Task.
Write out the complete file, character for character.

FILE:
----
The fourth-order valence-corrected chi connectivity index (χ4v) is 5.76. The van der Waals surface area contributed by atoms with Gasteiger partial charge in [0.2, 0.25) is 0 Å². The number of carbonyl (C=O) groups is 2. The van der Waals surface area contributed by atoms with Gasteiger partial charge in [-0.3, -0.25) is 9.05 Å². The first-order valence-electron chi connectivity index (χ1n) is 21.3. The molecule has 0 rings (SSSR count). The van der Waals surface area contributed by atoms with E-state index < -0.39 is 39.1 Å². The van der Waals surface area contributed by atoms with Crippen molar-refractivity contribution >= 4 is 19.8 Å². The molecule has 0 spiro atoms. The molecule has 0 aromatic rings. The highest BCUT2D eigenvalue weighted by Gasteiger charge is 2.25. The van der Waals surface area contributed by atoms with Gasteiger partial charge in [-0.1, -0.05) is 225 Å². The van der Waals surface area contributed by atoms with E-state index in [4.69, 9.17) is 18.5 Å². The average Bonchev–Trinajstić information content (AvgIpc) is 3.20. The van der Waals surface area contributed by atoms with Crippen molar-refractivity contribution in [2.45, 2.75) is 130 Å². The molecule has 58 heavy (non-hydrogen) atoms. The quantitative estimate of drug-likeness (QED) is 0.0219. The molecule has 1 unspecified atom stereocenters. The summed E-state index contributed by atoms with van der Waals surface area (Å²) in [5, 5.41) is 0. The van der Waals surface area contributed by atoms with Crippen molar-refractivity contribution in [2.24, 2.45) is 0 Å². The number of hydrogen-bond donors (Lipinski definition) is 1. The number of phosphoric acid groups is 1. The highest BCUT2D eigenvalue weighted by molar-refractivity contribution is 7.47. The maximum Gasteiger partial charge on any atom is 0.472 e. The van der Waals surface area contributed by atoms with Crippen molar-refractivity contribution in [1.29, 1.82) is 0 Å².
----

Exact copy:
The fourth-order valence-corrected chi connectivity index (χ4v) is 5.76. The van der Waals surface area contributed by atoms with Gasteiger partial charge in [0.2, 0.25) is 0 Å². The number of carbonyl (C=O) groups is 2. The van der Waals surface area contributed by atoms with Gasteiger partial charge in [-0.3, -0.25) is 9.05 Å². The first-order valence-electron chi connectivity index (χ1n) is 21.3. The molecule has 0 rings (SSSR count). The van der Waals surface area contributed by atoms with E-state index < -0.39 is 39.1 Å². The van der Waals surface area contributed by atoms with Crippen molar-refractivity contribution >= 4 is 19.8 Å². The molecule has 0 spiro atoms. The molecule has 0 aromatic rings. The highest BCUT2D eigenvalue weighted by Gasteiger charge is 2.25. The van der Waals surface area contributed by atoms with Gasteiger partial charge in [-0.1, -0.05) is 225 Å². The van der Waals surface area contributed by atoms with E-state index in [4.69, 9.17) is 18.5 Å². The average Bonchev–Trinajstić information content (AvgIpc) is 3.20. The van der Waals surface area contributed by atoms with Crippen molar-refractivity contribution in [2.45, 2.75) is 130 Å². The molecule has 58 heavy (non-hydrogen) atoms. The quantitative estimate of drug-likeness (QED) is 0.0219. The molecule has 1 unspecified atom stereocenters. The summed E-state index contributed by atoms with van der Waals surface area (Å²) in [5, 5.41) is 0. The van der Waals surface area contributed by atoms with Crippen molar-refractivity contribution in [2.24, 2.45) is 0 Å². The number of hydrogen-bond donors (Lipinski definition) is 1. The number of phosphoric acid groups is 1. The highest BCUT2D eigenvalue weighted by molar-refractivity contribution is 7.47. The maximum Gasteiger partial charge on any atom is 0.472 e. The van der Waals surface area contributed by atoms with Crippen molar-refractivity contribution in [1.29, 1.82) is 0 Å².